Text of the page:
We don’t “take no stock in dead people”. We don’t take no stock in death. Culturally, emotionally, those are no fly zones. Except sometimes. Except when your plane is threatening to fall out of the sky. Except when somebody close dies or hovers near death. Except on All Saint’s Sunday when we thoughtfully, mindfully remember the faithful dead. Then the dead and the past and and the living and the now get all jumbled up and mixed together, vying for primacy of the moment.
In his novel “Requiem for a Nun” William Faulkner wrote, “The past is not dead. It is not even past.” Chapel Hill New Testament professor, Bernard Boyd taught, “Christianity and Judaism acknowledge the is-ness of the was.”
Recognized saints are, by definition, dead people. At some point in its early history, the church began to recognize and celebrate those who had lived for the faith, most often had died for it as well. The days of the Christian calendar filled with the names of the recognized saints – over the centuries too many to count, too many to be sure they all were recognized. All Saints Day sought to rectify that, remedy any omissions, celebrate the communion of all the saints, past, present and future, recognized and anonymous.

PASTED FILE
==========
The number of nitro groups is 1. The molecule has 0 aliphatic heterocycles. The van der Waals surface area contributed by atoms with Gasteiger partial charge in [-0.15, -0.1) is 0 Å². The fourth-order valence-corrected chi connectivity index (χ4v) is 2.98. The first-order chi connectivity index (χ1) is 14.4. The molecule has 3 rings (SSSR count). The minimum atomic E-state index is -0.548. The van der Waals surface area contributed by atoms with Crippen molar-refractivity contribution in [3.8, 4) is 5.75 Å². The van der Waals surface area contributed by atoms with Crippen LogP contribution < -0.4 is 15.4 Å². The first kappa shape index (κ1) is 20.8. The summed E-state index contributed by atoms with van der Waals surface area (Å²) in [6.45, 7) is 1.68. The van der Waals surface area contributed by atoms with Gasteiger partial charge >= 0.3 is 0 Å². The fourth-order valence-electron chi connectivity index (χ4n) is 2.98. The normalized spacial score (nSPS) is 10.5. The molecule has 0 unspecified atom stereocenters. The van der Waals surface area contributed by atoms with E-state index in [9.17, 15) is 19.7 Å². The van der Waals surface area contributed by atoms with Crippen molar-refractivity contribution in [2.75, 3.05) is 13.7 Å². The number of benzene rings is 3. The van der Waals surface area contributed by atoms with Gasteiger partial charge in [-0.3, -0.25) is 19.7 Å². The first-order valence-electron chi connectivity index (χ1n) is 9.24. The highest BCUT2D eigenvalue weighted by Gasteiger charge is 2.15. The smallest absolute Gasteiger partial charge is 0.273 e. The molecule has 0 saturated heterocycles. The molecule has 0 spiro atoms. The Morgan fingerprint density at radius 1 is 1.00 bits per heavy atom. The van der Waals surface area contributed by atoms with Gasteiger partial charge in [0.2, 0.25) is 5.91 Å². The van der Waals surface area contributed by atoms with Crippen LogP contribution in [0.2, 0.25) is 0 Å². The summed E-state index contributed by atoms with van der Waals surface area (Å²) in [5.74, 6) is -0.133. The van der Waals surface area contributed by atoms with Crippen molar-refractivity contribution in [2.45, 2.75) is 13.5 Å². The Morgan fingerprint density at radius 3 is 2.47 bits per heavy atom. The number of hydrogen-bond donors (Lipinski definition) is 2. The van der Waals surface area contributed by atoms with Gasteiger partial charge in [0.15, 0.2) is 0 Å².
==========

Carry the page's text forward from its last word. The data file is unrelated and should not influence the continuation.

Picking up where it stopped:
It’s an opportunity to celebrate the is-ness of what was. We celebrate what made the saints, saints: the is of the kingdom not when they died, not as they waited for heaven, not when they had time or resources, but the is of the kingdom in their right now real time lives. They led, for the most part, crazy mixed up difficult lives. Blessed lives. Blessed by God.
When we remember the saints, when we commend those we have loved to God’s care, we (as one commentator says) “proclaim that God’s kingdom is not some distant thing or place but rather exists now, exerts its influence on us now, transforms our reality now. All Saints’, along with all Christian funerals, is a repetition and rehearsal of the Easter promise that there is something more, something that transcends our immediate experience, and this proclamation is rooted in the confidence that God’s love and life are more powerful and enduring than the hate, disappointment, and death that seems at times to surround us.” (David Lose, In the Meantime, 2017)